HOLLYWOOD, Calif. — For many families, watching a movie during the holidays is a sacred tradition, one that Bill Steele wants to help everyone keep.

As director of the Hollywood Legion Theater, Steele just completed a $3.8 million renovation and was excited to open the doors to the public. Then COVID-19 hit, and Steele had to shut down.

What You Need To Know

  • The Hollywood Legion Theater spent $3.8 million to renovate the 90-year-old auditorium into a state-of-the-art movie palace

  • Post 43 is a Hollywood institution, founded in 1919 by WWI veterans working in the motion picture industry with nearly 1,200 Legion family members

  • The theater can safely fit 30-33 cars in the parking lot at their drive-in

  • Once parked, no one is allowed out of their cars except for restroom breaks

"We sort of had that moment where we were all kind of looking at each other trying to figure out what to do next," said Steele. "So we all kind of came to a collective decision of like, 'Hey, we have a great parking lot. Why don’t we open up a drive-in in our parking lot?'"

Steele and his team erected a projection booth with an outdoor screen and got to work securing access to first-run movies. However, due to restrictions, they can only allow 30 cars inside — a far cry from the 500 seats they have inside. Steele explained that they had no choice.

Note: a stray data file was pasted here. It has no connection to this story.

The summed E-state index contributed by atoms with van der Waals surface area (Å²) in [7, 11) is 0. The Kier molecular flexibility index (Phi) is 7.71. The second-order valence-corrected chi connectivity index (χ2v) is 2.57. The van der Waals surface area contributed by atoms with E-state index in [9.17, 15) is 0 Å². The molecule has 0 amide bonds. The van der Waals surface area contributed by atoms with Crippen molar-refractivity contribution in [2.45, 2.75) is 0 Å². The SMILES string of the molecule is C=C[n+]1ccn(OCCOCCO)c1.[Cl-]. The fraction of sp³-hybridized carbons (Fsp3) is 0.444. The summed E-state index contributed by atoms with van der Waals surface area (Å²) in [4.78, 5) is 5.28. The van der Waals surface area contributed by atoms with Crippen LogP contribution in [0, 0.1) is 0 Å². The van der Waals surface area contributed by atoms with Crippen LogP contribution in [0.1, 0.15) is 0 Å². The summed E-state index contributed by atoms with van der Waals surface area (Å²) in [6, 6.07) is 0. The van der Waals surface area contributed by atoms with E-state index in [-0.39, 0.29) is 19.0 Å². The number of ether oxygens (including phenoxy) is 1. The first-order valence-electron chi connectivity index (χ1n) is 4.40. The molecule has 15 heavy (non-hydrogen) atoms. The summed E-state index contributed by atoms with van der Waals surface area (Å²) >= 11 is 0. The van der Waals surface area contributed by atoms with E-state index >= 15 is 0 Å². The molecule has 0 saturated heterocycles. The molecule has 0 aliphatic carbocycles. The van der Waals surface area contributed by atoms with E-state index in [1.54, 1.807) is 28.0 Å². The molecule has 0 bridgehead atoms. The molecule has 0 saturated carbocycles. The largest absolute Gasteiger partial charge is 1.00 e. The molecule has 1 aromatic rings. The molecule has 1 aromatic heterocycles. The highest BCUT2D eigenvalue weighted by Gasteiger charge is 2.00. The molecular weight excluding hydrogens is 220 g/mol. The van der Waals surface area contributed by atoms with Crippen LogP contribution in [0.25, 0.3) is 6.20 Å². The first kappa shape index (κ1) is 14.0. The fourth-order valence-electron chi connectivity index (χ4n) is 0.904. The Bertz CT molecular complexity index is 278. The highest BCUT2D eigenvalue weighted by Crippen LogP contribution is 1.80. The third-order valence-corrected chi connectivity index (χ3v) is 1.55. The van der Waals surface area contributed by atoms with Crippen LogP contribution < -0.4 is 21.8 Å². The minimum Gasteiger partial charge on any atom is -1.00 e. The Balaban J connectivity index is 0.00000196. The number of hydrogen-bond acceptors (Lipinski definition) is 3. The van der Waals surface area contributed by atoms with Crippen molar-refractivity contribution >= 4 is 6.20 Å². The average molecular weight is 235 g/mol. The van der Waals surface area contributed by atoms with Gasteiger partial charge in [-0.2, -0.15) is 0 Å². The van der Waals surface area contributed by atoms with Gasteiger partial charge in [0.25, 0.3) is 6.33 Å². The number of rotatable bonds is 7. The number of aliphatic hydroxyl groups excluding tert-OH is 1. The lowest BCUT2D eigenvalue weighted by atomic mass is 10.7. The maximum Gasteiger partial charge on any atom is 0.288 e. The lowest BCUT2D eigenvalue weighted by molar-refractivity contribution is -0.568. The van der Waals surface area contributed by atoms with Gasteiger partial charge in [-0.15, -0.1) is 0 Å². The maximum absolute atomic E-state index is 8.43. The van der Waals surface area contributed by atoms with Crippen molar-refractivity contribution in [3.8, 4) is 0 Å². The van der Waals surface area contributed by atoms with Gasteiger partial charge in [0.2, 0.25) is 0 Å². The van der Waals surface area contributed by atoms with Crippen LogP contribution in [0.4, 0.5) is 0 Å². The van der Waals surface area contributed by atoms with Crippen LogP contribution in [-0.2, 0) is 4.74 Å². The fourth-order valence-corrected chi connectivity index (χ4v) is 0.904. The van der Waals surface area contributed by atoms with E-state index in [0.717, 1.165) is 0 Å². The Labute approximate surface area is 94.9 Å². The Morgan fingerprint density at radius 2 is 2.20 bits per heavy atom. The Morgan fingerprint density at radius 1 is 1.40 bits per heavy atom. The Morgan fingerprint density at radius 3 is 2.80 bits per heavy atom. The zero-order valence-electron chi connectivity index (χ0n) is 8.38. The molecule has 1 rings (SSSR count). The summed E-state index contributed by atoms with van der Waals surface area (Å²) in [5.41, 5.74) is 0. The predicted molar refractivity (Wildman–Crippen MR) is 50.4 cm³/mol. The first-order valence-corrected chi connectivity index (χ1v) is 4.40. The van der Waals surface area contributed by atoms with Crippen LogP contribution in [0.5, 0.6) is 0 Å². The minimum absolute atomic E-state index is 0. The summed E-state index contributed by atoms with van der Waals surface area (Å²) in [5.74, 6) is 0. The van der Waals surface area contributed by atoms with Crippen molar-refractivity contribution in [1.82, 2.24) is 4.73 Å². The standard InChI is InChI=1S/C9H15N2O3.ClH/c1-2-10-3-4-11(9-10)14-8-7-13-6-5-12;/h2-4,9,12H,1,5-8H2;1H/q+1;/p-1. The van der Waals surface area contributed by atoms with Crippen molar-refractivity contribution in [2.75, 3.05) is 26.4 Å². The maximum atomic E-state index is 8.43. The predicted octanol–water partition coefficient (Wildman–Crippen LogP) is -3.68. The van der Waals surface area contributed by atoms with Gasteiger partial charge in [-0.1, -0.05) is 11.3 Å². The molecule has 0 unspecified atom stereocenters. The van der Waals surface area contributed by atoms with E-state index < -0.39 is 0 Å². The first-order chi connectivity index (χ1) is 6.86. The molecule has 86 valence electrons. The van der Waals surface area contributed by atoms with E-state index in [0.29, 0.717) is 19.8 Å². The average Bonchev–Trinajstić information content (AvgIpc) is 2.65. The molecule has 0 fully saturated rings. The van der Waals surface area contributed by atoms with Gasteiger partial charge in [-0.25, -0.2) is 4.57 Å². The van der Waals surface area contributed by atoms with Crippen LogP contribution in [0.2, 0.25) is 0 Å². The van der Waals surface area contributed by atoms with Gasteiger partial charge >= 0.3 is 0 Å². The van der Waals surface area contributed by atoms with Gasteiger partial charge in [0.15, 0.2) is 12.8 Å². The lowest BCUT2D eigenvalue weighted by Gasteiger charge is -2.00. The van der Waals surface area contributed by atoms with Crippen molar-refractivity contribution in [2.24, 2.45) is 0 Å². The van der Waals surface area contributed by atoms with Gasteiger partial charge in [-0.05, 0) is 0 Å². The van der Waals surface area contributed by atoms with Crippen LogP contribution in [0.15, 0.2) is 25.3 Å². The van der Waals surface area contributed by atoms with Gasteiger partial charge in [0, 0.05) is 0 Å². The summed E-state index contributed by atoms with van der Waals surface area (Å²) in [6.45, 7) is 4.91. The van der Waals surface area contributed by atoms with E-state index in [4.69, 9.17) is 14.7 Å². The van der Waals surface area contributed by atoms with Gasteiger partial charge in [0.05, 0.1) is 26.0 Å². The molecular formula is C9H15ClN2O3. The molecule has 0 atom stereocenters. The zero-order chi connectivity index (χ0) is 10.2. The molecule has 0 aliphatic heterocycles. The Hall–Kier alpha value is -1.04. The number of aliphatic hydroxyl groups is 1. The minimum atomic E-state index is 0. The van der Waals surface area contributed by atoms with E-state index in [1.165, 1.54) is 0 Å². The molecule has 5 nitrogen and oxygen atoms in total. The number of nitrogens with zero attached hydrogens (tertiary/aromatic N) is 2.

“This drive-in is all about preserving the habit of movie-going, which is something I feel is under threat right now,” he said.

While the domestic box office is at a 40-year low — which doesn’t bode well for Hollywood — the pandemic has changed how people celebrate the holidays. Usually one of the busiest months of the year, Steele noted that if it weren't for the drive-in, doors would be closed, which would disappoint many of their long-time members as well as movie-goers like Rebecca Yale.

Having grown up in L.A., Yale explained that watching movies during the holiday season is a family tradition, so this year, she decided to visit the drive-in.

“He loves going to the movies, and I’m Jewish, so for us, the tradition is for Jewish Christmas is to go to a movie, which my family has done forever,” said Yale. “So we did Christmas this morning together, and we do Jewish Christmas tonight at the movies.”

Starved for entertainment, movie-goers are more than happy to forgive the lack of movie choices, a smaller screen, and outside light pollution. Scott Mantz, a film critic and entertainment journalist, noted that he feels drive-in theaters are saving Hollywood.

“Box office during this holiday season is going to be down 70-80% this year,” said Mantz. “Fortunately, people are going to the drive-in theaters in droves, and even after the pandemic is over, that will continue.”

Steele said he hopes it’s enough to sustain them until the pandemic is over.

“We’ve been able to bring in some much-needed revenue," he said. "We’ve been able to keep people employed. And this is going to help us when we get past the pandemic and are able to reopen our theaters and go back inside, which is what we all want.”